The question of what terminology to use regarding the LGBT community is a tricky one; given the potential for insult, this can make marketing especially hazardous. To determine which terms are favored over others, Community Marketing Inc. conducted a survey of more than 10,000 gay or bisexual men, 4,000 gay or bisexual women, and over 400 transgender people.
The verdict: the survey respondents were most in favor of “LGBT,” with approval ratings ranging from 70 percent (bisexual men) to 87 percent (lesbians). The longer but more inclusive term “LGBTQQIA” actually received the least amount of approval; the people who disliked it the most were gay men, with only 10 percent approving, while the ones most in favor were transgender people, at 42 percent.
Gay men were also largely in favor of simply “gay and lesbian,” with 77 percent approving of its use, but fewer of the lesbians—71 percent—liked it. Switching the order to “lesbian and gay” increased the women’s approval rating to only 72 percent; in contrast, only 60 percent of the men liked it. Unsurprisingly, the bisexual and transgender people polled didn’t like the term in either order, with 52 percent of the men, 39 percent of the women, and 33 percent of the trans* people indicating approval.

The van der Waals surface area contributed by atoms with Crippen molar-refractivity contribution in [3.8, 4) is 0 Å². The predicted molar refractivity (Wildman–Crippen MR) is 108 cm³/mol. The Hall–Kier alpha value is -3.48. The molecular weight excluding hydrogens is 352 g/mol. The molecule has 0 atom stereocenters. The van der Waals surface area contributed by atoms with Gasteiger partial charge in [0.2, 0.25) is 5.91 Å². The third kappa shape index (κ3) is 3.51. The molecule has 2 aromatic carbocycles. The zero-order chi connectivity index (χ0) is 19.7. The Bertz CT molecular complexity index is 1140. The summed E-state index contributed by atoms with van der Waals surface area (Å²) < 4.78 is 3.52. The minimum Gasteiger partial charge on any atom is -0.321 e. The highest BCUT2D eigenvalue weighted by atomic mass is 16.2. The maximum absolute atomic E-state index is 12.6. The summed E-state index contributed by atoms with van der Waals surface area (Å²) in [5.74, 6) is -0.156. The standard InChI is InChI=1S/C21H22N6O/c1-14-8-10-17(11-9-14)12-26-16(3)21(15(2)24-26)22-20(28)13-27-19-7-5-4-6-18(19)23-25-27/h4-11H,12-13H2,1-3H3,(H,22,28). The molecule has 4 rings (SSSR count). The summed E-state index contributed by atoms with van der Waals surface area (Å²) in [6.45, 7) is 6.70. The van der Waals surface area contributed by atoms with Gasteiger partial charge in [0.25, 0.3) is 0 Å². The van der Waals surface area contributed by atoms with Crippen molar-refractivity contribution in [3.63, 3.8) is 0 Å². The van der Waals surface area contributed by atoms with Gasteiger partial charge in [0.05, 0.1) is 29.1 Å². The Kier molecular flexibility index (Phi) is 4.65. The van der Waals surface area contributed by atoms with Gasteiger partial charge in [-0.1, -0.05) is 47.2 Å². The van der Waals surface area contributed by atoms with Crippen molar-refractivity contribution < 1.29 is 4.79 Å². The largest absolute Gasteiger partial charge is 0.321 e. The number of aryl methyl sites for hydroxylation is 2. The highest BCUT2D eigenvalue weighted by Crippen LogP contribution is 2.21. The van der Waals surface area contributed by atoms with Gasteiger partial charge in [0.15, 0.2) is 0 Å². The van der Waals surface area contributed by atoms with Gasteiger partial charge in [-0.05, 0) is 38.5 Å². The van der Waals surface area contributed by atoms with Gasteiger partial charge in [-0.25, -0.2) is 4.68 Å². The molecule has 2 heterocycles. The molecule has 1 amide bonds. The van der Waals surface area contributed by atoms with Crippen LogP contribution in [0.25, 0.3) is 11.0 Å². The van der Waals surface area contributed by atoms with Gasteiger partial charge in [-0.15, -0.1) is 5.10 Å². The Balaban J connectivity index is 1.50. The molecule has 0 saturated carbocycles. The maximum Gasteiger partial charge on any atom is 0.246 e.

Despite the lasting prevalence of the rainbow symbol, corporations using the word “rainbow” to market to an LGBT audience saw approval ratings of only 28 percent (gay men and bisexual women) to 38 percent (lesbians). Less surprisingly, given its history, only 16 percent (gay men) to 38 percent (transgender people) of respondents were in favor of seeing “queer” used in marketing.